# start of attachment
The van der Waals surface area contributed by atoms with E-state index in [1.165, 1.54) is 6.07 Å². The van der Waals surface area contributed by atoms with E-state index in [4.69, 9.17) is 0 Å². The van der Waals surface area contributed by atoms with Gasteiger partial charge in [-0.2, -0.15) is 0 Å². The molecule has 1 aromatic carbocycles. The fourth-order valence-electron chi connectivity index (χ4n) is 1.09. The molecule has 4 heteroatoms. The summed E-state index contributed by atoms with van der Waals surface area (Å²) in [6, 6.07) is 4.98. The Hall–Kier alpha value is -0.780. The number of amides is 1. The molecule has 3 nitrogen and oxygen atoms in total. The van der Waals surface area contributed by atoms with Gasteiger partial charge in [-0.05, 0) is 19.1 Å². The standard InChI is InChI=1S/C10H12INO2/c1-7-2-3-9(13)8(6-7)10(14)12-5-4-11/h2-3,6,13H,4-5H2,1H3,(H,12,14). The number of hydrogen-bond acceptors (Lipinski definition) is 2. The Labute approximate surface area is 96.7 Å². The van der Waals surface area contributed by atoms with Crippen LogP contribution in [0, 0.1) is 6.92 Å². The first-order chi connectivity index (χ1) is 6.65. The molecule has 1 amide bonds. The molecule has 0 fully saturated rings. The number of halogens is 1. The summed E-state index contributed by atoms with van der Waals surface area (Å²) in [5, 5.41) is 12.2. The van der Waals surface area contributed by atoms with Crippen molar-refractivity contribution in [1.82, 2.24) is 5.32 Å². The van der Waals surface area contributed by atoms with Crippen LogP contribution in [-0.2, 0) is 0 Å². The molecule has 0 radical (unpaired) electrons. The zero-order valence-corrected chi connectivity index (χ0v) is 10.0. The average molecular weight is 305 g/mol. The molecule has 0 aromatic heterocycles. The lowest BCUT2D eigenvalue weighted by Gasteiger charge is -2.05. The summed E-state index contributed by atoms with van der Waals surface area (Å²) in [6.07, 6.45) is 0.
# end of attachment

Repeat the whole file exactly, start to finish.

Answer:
The van der Waals surface area contributed by atoms with E-state index in [1.165, 1.54) is 6.07 Å². The van der Waals surface area contributed by atoms with E-state index in [4.69, 9.17) is 0 Å². The van der Waals surface area contributed by atoms with Gasteiger partial charge in [-0.2, -0.15) is 0 Å². The molecule has 1 aromatic carbocycles. The fourth-order valence-electron chi connectivity index (χ4n) is 1.09. The molecule has 4 heteroatoms. The summed E-state index contributed by atoms with van der Waals surface area (Å²) in [6, 6.07) is 4.98. The Hall–Kier alpha value is -0.780. The number of amides is 1. The molecule has 3 nitrogen and oxygen atoms in total. The van der Waals surface area contributed by atoms with Gasteiger partial charge in [-0.05, 0) is 19.1 Å². The standard InChI is InChI=1S/C10H12INO2/c1-7-2-3-9(13)8(6-7)10(14)12-5-4-11/h2-3,6,13H,4-5H2,1H3,(H,12,14). The number of hydrogen-bond acceptors (Lipinski definition) is 2. The Labute approximate surface area is 96.7 Å². The van der Waals surface area contributed by atoms with Crippen LogP contribution in [0, 0.1) is 6.92 Å². The first-order chi connectivity index (χ1) is 6.65. The molecule has 1 amide bonds. The molecule has 0 fully saturated rings. The number of halogens is 1. The summed E-state index contributed by atoms with van der Waals surface area (Å²) in [5, 5.41) is 12.2. The van der Waals surface area contributed by atoms with Crippen molar-refractivity contribution in [1.82, 2.24) is 5.32 Å². The van der Waals surface area contributed by atoms with Crippen LogP contribution in [-0.2, 0) is 0 Å². The molecule has 0 radical (unpaired) electrons. The zero-order valence-corrected chi connectivity index (χ0v) is 10.0. The average molecular weight is 305 g/mol. The molecule has 0 aromatic heterocycles. The lowest BCUT2D eigenvalue weighted by Gasteiger charge is -2.05. The summed E-state index contributed by atoms with van der Waals surface area (Å²) in [6.07, 6.45) is 0.